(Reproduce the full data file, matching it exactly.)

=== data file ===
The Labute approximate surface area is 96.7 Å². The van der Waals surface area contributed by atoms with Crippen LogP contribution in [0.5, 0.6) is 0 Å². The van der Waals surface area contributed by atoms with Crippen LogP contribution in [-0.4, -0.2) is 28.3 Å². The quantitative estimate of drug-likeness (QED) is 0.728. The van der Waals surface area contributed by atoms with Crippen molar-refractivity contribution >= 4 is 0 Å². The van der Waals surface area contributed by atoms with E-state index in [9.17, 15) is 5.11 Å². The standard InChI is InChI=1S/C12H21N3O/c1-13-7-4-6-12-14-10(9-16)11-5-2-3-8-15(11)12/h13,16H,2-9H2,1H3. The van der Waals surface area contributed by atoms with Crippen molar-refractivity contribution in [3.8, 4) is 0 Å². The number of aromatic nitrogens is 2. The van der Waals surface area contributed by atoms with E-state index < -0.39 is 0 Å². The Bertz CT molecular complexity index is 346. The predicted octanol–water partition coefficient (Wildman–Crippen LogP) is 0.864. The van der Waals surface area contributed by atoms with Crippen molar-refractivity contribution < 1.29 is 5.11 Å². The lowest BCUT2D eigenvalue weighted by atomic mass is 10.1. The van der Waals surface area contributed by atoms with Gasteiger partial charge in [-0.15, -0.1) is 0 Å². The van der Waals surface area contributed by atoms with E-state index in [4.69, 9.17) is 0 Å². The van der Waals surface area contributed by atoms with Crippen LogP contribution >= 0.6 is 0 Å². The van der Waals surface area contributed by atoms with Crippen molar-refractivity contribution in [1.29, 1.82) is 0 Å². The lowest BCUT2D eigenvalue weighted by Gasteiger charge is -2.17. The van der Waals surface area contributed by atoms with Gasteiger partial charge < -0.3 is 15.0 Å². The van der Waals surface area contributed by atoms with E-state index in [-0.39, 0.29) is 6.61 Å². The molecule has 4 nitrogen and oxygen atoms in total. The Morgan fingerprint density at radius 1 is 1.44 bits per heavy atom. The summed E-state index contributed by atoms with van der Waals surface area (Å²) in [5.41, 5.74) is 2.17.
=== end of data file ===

The Labute approximate surface area is 96.7 Å². The van der Waals surface area contributed by atoms with Crippen LogP contribution in [0.5, 0.6) is 0 Å². The van der Waals surface area contributed by atoms with Crippen LogP contribution in [-0.4, -0.2) is 28.3 Å². The quantitative estimate of drug-likeness (QED) is 0.728. The van der Waals surface area contributed by atoms with Crippen molar-refractivity contribution >= 4 is 0 Å². The van der Waals surface area contributed by atoms with E-state index in [9.17, 15) is 5.11 Å². The standard InChI is InChI=1S/C12H21N3O/c1-13-7-4-6-12-14-10(9-16)11-5-2-3-8-15(11)12/h13,16H,2-9H2,1H3. The van der Waals surface area contributed by atoms with Crippen molar-refractivity contribution in [3.8, 4) is 0 Å². The number of aromatic nitrogens is 2. The van der Waals surface area contributed by atoms with E-state index < -0.39 is 0 Å². The Bertz CT molecular complexity index is 346. The predicted octanol–water partition coefficient (Wildman–Crippen LogP) is 0.864. The van der Waals surface area contributed by atoms with Crippen molar-refractivity contribution < 1.29 is 5.11 Å². The lowest BCUT2D eigenvalue weighted by atomic mass is 10.1. The van der Waals surface area contributed by atoms with Gasteiger partial charge in [-0.15, -0.1) is 0 Å². The van der Waals surface area contributed by atoms with E-state index in [4.69, 9.17) is 0 Å². The van der Waals surface area contributed by atoms with Crippen LogP contribution >= 0.6 is 0 Å². The van der Waals surface area contributed by atoms with Crippen molar-refractivity contribution in [1.29, 1.82) is 0 Å². The lowest BCUT2D eigenvalue weighted by Gasteiger charge is -2.17. The van der Waals surface area contributed by atoms with Gasteiger partial charge < -0.3 is 15.0 Å². The van der Waals surface area contributed by atoms with E-state index in [-0.39, 0.29) is 6.61 Å². The molecule has 4 nitrogen and oxygen atoms in total. The Morgan fingerprint density at radius 1 is 1.44 bits per heavy atom. The summed E-state index contributed by atoms with van der Waals surface area (Å²) in [5.41, 5.74) is 2.17.